George Strait — the old-school, traditional, consistent, semi-retired Country Music Hall of Fame member — might be the last person anyone would expect to join the trend-conscious movement of stars dropping a completed album with no advanced notice.

The surprises don’t end there. “Cold Beer Conversation” finds the Texas legend working with a new producer for the first time in 25 years. Chuck Ainlay has engineered Strait’s albums for decades, but this time he sits in the producer’s chair. That said, “Cold Beer Conversation” is vintage Strait. He has such a strong vocal presence that even when he takes a left turn, as he often does, it still sounds like him.

Ainlay occasional gets too heavy-handed, tough. For example, the rowdy, drunken choir of voices on the chorus “Goin’ Goin’ Gone” is a Nashville cliche that clutters up an otherwise good song.

But the highlights prove that Strait remains at the top of his game: From the casual way he captures a meaningful talk between buddies on the title cut to the melodic intimacy of “Let It Go” to the jaunty swing of “It Takes All Kinds,” the album adds another gem to one of country music’s deepest, most entertaining catalogs.

Michael McCall

The Associated Press


On his first solo album in 15 years, Don Henley extends the polished, soulful take on country music initially heard on the Eagles hits “Best of My Love” and “Wasted Time.” To his credit, he doesn’t attempt to out-posture, or out-rock, contemporary country artists such as Jason Aldean and Luke Bryan. Instead, he creates the kind of country music that fans of the Eagles, and of traditional country music, can embrace.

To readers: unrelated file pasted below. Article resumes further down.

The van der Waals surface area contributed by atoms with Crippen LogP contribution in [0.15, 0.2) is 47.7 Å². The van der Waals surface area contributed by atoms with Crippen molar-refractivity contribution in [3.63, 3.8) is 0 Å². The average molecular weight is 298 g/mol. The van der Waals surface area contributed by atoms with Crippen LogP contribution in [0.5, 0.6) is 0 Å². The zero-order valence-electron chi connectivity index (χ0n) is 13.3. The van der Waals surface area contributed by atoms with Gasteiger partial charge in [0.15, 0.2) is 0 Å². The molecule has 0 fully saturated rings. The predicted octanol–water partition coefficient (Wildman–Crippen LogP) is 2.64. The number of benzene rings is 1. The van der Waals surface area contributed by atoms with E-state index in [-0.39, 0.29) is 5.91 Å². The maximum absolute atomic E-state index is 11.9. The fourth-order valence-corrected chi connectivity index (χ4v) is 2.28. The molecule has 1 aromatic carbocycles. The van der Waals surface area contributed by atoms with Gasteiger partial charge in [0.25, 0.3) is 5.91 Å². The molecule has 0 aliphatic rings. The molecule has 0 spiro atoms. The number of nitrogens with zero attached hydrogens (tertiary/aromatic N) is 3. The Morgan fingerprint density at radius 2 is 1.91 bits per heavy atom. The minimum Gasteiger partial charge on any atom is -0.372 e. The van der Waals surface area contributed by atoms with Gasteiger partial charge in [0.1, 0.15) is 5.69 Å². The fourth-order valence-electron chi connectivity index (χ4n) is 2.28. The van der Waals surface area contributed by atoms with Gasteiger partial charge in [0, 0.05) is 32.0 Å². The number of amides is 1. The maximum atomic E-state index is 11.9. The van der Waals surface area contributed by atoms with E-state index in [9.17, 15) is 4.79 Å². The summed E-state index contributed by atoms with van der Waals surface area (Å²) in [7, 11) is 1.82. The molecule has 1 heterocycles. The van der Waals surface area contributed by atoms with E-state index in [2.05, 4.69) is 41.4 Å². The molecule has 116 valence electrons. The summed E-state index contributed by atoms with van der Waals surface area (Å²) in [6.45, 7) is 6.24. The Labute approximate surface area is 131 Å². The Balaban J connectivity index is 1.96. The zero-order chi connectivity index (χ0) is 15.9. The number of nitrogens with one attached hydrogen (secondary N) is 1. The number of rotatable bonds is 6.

Steel guitar rates as the album’s most prominent instrument. Fiddles and mandolins surface nearly as frequently. The old-school instruments fit Henley’s songs: Stripped to an elegant simplicity, the arrangements match Henley’s attitude, which wavers between wistful and hopeful, fighting off a jaded view on such stone-country tunes as “The Cost of Living,” a duet with Merle Haggard.

Henley invites plenty of guests to “Cass Country”: Mick Jagger and Miranda Lambert take verses on the old-fashioned original “Bramble Rose”; Martina McBride proves to be a passionate duet partner on “That Old Flame”; and Dolly Parton harmonizes with heart-tugging emotion on the Louvin Brothers’ “When I Stop Dreaming.”

Generous at 16 tracks, and consistent in how he connects his world-weary originals with well-chosen covers, Henley proves that this longtime rock star — originally from small-town Texas — can go home again.


The Associated Press


Singer-songwriter Kurt Vile is a slacker, stoner and a son of a gun. On his new album, “B’lieve I’m Goin Down,” Vile presents another document of the modern man — the guy who tries to be cool but couldn’t care less. And like most good songwriters today, he’s constantly aware of this conflicted personality.

Vile’s new album isn’t a huge leap forward nor a huge left turn. He is still rooted in acoustic arpeggios and hushed, barely trying vocal lines. However, his new album does have a strange confidence and humor that puts it right up there with some of the better releases of the year.

Lead-off track “Pretty Pimpin” captures the cyclical nature of self-loathing and self-confidence. “Lost My Head There” sounds like a great, long-lost Damon Albarn (Blur, Gorillaz) b-side. Both songs have a warm, welcoming honesty, but also introduce you to Vile’s annoying penchant for shoving too many words in each stanza.

Often times, Vile reaches, trying too hard to be Mr. Cool. “That’s Life, tho (almost hate to say)” and “All in a Daze Work” feature rote observations about “chillaxing.” You start looking at the speaker as if to say, “We get it man, you smoke weed.”

But, this is how Vile has always been — a prolific wiseguy with a ratio of 5:1 good to atrocious lines. He’s the type of guy who will admit he doesn’t have it all figured out, then slyly ask, “Then again, who does?” That point is one he continues to make well.

Matthew Sigur